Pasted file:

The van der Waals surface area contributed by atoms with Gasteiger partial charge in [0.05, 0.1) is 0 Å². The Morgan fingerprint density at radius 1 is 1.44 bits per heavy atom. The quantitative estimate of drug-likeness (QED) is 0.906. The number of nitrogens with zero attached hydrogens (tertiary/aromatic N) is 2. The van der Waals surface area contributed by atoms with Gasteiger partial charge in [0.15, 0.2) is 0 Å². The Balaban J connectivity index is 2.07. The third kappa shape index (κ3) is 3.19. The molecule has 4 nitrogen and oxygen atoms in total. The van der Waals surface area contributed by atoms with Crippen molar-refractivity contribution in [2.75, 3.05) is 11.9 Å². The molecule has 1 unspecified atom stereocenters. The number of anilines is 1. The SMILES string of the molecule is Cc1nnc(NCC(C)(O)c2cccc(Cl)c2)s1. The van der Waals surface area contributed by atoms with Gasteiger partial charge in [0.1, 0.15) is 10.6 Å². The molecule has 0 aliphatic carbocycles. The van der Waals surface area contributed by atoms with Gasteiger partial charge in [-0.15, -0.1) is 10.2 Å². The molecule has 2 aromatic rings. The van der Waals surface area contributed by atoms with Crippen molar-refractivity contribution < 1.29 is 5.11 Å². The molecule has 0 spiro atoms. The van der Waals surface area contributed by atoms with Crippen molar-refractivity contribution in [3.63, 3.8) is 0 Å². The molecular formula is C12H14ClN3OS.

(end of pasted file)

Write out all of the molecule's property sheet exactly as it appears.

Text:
The van der Waals surface area contributed by atoms with Gasteiger partial charge in [0.05, 0.1) is 0 Å². The Morgan fingerprint density at radius 1 is 1.44 bits per heavy atom. The quantitative estimate of drug-likeness (QED) is 0.906. The number of nitrogens with zero attached hydrogens (tertiary/aromatic N) is 2. The van der Waals surface area contributed by atoms with Gasteiger partial charge in [0.15, 0.2) is 0 Å². The Balaban J connectivity index is 2.07. The third kappa shape index (κ3) is 3.19. The molecule has 4 nitrogen and oxygen atoms in total. The van der Waals surface area contributed by atoms with Crippen molar-refractivity contribution in [2.75, 3.05) is 11.9 Å². The molecule has 1 unspecified atom stereocenters. The number of anilines is 1. The SMILES string of the molecule is Cc1nnc(NCC(C)(O)c2cccc(Cl)c2)s1. The van der Waals surface area contributed by atoms with Gasteiger partial charge in [0.1, 0.15) is 10.6 Å². The molecule has 0 aliphatic carbocycles. The van der Waals surface area contributed by atoms with Gasteiger partial charge in [-0.15, -0.1) is 10.2 Å². The molecule has 2 aromatic rings. The van der Waals surface area contributed by atoms with Crippen molar-refractivity contribution < 1.29 is 5.11 Å². The molecule has 0 spiro atoms. The van der Waals surface area contributed by atoms with Crippen molar-refractivity contribution in [3.63, 3.8) is 0 Å². The molecular formula is C12H14ClN3OS.